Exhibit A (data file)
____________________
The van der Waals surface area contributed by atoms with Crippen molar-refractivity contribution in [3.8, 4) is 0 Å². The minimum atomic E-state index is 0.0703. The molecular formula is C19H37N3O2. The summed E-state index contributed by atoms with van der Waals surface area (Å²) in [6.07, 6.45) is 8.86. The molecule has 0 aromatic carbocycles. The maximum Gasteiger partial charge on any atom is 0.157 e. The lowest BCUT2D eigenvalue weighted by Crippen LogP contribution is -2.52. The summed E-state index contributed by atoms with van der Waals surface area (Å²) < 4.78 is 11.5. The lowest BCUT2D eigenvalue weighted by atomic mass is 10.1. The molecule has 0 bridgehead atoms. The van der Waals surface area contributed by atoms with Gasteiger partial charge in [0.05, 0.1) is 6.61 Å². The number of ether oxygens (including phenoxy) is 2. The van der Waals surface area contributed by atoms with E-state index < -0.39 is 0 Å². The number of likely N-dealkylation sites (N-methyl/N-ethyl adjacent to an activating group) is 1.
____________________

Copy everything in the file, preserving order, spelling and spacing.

The van der Waals surface area contributed by atoms with Crippen molar-refractivity contribution in [3.8, 4) is 0 Å². The minimum atomic E-state index is 0.0703. The molecular formula is C19H37N3O2. The summed E-state index contributed by atoms with van der Waals surface area (Å²) in [6.07, 6.45) is 8.86. The molecule has 0 aromatic carbocycles. The maximum Gasteiger partial charge on any atom is 0.157 e. The lowest BCUT2D eigenvalue weighted by Crippen LogP contribution is -2.52. The summed E-state index contributed by atoms with van der Waals surface area (Å²) < 4.78 is 11.5. The lowest BCUT2D eigenvalue weighted by atomic mass is 10.1. The molecule has 0 bridgehead atoms. The van der Waals surface area contributed by atoms with Gasteiger partial charge in [0.05, 0.1) is 6.61 Å². The number of ether oxygens (including phenoxy) is 2. The van der Waals surface area contributed by atoms with E-state index < -0.39 is 0 Å². The number of likely N-dealkylation sites (N-methyl/N-ethyl adjacent to an activating group) is 1.